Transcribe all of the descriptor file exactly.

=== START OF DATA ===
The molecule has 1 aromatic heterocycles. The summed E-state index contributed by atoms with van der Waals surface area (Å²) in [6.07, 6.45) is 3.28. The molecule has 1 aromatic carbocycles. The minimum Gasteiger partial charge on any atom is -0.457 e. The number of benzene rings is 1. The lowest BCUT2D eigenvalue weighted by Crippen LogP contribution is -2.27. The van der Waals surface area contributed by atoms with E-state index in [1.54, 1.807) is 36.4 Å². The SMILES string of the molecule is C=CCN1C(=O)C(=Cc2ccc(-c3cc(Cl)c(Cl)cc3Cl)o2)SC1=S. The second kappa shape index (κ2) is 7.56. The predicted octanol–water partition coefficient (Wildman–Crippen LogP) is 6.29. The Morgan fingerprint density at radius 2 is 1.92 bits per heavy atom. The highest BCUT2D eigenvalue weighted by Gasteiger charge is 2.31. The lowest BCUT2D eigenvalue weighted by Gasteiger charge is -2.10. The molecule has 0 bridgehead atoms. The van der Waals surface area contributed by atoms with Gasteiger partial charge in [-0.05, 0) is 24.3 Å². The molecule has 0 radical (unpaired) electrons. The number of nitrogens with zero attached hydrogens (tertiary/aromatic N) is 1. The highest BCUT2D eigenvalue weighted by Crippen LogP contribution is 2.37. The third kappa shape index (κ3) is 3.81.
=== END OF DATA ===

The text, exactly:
The molecule has 1 aromatic heterocycles. The summed E-state index contributed by atoms with van der Waals surface area (Å²) in [6.07, 6.45) is 3.28. The molecule has 1 aromatic carbocycles. The minimum Gasteiger partial charge on any atom is -0.457 e. The number of benzene rings is 1. The lowest BCUT2D eigenvalue weighted by Crippen LogP contribution is -2.27. The van der Waals surface area contributed by atoms with E-state index in [1.54, 1.807) is 36.4 Å². The SMILES string of the molecule is C=CCN1C(=O)C(=Cc2ccc(-c3cc(Cl)c(Cl)cc3Cl)o2)SC1=S. The second kappa shape index (κ2) is 7.56. The predicted octanol–water partition coefficient (Wildman–Crippen LogP) is 6.29. The Morgan fingerprint density at radius 2 is 1.92 bits per heavy atom. The highest BCUT2D eigenvalue weighted by Gasteiger charge is 2.31. The lowest BCUT2D eigenvalue weighted by Gasteiger charge is -2.10. The molecule has 0 bridgehead atoms. The van der Waals surface area contributed by atoms with Gasteiger partial charge in [-0.05, 0) is 24.3 Å². The molecule has 0 radical (unpaired) electrons. The number of nitrogens with zero attached hydrogens (tertiary/aromatic N) is 1. The highest BCUT2D eigenvalue weighted by Crippen LogP contribution is 2.37. The third kappa shape index (κ3) is 3.81.